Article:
Friday, February 24, 2012

Poor Puppy Syndrome

The "Poor Puppy" photo
Our dog is spoiled. That we freely admit. We suffer from Poor Puppy Syndrome. It comes from taking in a rescue dog. It's that picture in her Homeward Bound file that first did it. Found tied to a trailer hitch in Bakersfield, abrasions on her muzzle, kennel cough, pregnant with nine pups and still under the age of one year. Who could resist? Those eyes! Those slightly pigeon-toed feet?

I should be a better dog owner; I was such a great nanny, and you would think the skills would transfer better. My sister used to say I have a secret power over children. My secret? I knew I was not being paid to be their buddy, and they knew I really cared. I would rather them be annoyed with me for expecting a lot from them, than them being annoying all day to everyone else. I would rather them be mad at me for a bit than mad at the world the whole day. I would rather them not like me for a time, than them be an unlikeable kid. I believe that any child can be lovable, and not be a child that only a mother could love. And it worked. We had great times and great days and lots of fun. I dearly loved them and they loved me. I was the Kid Whisperer.

I'm not the Dog Whisperer. I should be more consistent. I should put my foot down more. I should draw the line in the sand and expect more from her. But that photo comes to mind and I melt. We should take her to obedience school, but who has the money? Who has the time? Actually, the money we have invested in "magic training collars" could probably have been better spent in some obedience classes.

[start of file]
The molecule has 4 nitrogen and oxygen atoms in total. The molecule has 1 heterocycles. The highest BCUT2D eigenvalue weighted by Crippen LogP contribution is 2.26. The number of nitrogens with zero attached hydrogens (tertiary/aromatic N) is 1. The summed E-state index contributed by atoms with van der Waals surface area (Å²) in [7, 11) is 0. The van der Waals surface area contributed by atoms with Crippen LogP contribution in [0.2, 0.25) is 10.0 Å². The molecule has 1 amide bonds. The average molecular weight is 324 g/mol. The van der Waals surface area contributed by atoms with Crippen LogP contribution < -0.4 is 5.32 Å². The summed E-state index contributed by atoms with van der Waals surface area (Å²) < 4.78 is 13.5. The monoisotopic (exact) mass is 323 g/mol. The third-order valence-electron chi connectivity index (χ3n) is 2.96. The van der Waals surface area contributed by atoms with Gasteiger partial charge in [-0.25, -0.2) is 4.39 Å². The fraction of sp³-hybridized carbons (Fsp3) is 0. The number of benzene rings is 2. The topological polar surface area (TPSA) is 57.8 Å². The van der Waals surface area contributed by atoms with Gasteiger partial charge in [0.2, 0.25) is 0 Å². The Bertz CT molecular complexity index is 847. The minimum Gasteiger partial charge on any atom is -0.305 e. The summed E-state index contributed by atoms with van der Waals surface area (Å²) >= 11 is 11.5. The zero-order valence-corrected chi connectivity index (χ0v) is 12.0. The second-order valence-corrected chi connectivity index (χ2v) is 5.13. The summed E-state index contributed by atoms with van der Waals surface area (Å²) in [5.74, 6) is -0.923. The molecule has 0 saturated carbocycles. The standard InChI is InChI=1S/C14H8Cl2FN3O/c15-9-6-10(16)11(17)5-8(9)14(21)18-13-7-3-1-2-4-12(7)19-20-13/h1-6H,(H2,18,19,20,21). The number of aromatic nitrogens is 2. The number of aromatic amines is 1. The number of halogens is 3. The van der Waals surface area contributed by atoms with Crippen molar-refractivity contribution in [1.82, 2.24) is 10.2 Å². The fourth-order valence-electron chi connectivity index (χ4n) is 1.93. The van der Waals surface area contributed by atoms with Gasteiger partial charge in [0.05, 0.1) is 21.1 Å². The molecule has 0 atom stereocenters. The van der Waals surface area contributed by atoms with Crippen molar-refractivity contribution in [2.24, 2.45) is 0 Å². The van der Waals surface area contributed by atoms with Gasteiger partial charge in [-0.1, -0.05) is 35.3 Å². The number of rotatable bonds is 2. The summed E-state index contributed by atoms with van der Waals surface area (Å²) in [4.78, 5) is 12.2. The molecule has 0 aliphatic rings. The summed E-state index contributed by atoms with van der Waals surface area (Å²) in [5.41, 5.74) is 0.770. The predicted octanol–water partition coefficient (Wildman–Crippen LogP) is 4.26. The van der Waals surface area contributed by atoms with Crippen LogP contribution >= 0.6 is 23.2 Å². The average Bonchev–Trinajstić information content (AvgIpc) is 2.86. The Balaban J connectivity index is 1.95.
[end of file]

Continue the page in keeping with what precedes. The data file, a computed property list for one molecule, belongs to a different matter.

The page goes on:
Yesterday I was feeling bad about not taking the Molls on a nice long walk. It was a beautiful warm spring day. So I got dressed for walking and then got the walking contraptions out. Putting her in the Gentle Leader is like getting an excited horse into a bridle. She knows it means a walk, but she doesn't want to sit still to get the thing attached right. We have learned that it isn't enough, she then needs to be harnessed into her sort of half nylon/half "they don't call them choke collars anymore but you know what I'm talking about" combo collar. OK, all set, here we go!

Go! Stop! Go! Stop and sniff, stop and sniff. Go! Stop! Go! Sniff! I think you get the idea of who walks whom around these parts? She is in control and I am the embarrassed dog mom who needs a nanny to bring out the best in her canine charge. We have the problem dog. We are the ones doing 180s to avoid the other dog walkers. We have our neighbors described like this: the house with the black dog Molly hates - the house with the beagle Molly hates - the house with the cats Molly wants to eat. What happened to The Look that could get a kid to behave in a pottery store or a hushed museum? The Look that could stop a tantrum mid-blood curdling scream?

Cue up the tiny little violin music

In Romanian, Molly sounds like the word for soft, but it appears it is I that has gone soft. You can't blame me though. Just look at those eyes! If it wasn't for the rope AND the trailer hitch, I would be so much stronger. And really, Bakersfield? Poor Puppy!

Molly's theme song - The Streets of Bakersfield

With her collection of destroyed toys

We thought using weights in a pack would improve her behavior, it just made for a heavier stubborn dog.

Knocking over the balloon toss game at the park - who owns this brat, anyway?

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